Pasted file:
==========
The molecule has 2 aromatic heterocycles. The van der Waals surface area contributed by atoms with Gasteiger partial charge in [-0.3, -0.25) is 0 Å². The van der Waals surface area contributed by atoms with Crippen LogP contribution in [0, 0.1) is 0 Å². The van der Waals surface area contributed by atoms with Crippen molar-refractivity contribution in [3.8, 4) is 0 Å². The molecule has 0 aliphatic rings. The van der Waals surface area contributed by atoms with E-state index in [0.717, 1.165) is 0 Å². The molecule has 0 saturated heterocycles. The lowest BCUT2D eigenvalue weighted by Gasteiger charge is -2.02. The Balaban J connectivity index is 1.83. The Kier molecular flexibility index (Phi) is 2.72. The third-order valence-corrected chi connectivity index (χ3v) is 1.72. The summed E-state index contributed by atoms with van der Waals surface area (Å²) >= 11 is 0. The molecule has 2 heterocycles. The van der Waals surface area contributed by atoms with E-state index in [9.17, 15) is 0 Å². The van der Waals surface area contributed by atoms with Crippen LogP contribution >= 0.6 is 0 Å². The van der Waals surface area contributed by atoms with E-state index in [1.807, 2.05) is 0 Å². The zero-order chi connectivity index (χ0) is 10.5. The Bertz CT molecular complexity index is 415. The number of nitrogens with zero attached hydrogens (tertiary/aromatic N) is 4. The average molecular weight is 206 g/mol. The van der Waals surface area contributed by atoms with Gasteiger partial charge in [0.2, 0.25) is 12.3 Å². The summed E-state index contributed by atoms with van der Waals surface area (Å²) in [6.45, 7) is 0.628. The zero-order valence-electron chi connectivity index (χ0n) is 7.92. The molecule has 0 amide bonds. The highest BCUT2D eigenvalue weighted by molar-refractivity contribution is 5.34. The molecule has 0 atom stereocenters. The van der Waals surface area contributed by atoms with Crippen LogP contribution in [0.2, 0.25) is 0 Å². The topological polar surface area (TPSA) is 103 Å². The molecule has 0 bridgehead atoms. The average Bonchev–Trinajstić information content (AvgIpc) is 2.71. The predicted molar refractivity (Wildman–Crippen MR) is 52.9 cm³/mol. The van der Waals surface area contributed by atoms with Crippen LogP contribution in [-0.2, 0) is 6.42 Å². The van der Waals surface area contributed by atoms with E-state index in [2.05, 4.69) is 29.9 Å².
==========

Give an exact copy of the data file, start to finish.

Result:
The molecule has 2 aromatic heterocycles. The van der Waals surface area contributed by atoms with Gasteiger partial charge in [-0.3, -0.25) is 0 Å². The van der Waals surface area contributed by atoms with Crippen LogP contribution in [0, 0.1) is 0 Å². The van der Waals surface area contributed by atoms with Crippen molar-refractivity contribution in [3.8, 4) is 0 Å². The molecule has 0 aliphatic rings. The van der Waals surface area contributed by atoms with E-state index in [0.717, 1.165) is 0 Å². The molecule has 0 saturated heterocycles. The lowest BCUT2D eigenvalue weighted by Gasteiger charge is -2.02. The Balaban J connectivity index is 1.83. The Kier molecular flexibility index (Phi) is 2.72. The third-order valence-corrected chi connectivity index (χ3v) is 1.72. The summed E-state index contributed by atoms with van der Waals surface area (Å²) >= 11 is 0. The molecule has 2 heterocycles. The van der Waals surface area contributed by atoms with E-state index in [9.17, 15) is 0 Å². The van der Waals surface area contributed by atoms with Crippen LogP contribution >= 0.6 is 0 Å². The van der Waals surface area contributed by atoms with E-state index in [1.807, 2.05) is 0 Å². The zero-order chi connectivity index (χ0) is 10.5. The Bertz CT molecular complexity index is 415. The number of nitrogens with zero attached hydrogens (tertiary/aromatic N) is 4. The average molecular weight is 206 g/mol. The van der Waals surface area contributed by atoms with Gasteiger partial charge in [0.2, 0.25) is 12.3 Å². The summed E-state index contributed by atoms with van der Waals surface area (Å²) in [6.45, 7) is 0.628. The zero-order valence-electron chi connectivity index (χ0n) is 7.92. The molecule has 0 amide bonds. The highest BCUT2D eigenvalue weighted by molar-refractivity contribution is 5.34. The molecule has 0 atom stereocenters. The van der Waals surface area contributed by atoms with Crippen LogP contribution in [0.2, 0.25) is 0 Å². The topological polar surface area (TPSA) is 103 Å². The molecule has 0 bridgehead atoms. The average Bonchev–Trinajstić information content (AvgIpc) is 2.71. The predicted molar refractivity (Wildman–Crippen MR) is 52.9 cm³/mol. The van der Waals surface area contributed by atoms with Crippen LogP contribution in [-0.2, 0) is 6.42 Å². The van der Waals surface area contributed by atoms with E-state index in [2.05, 4.69) is 29.9 Å².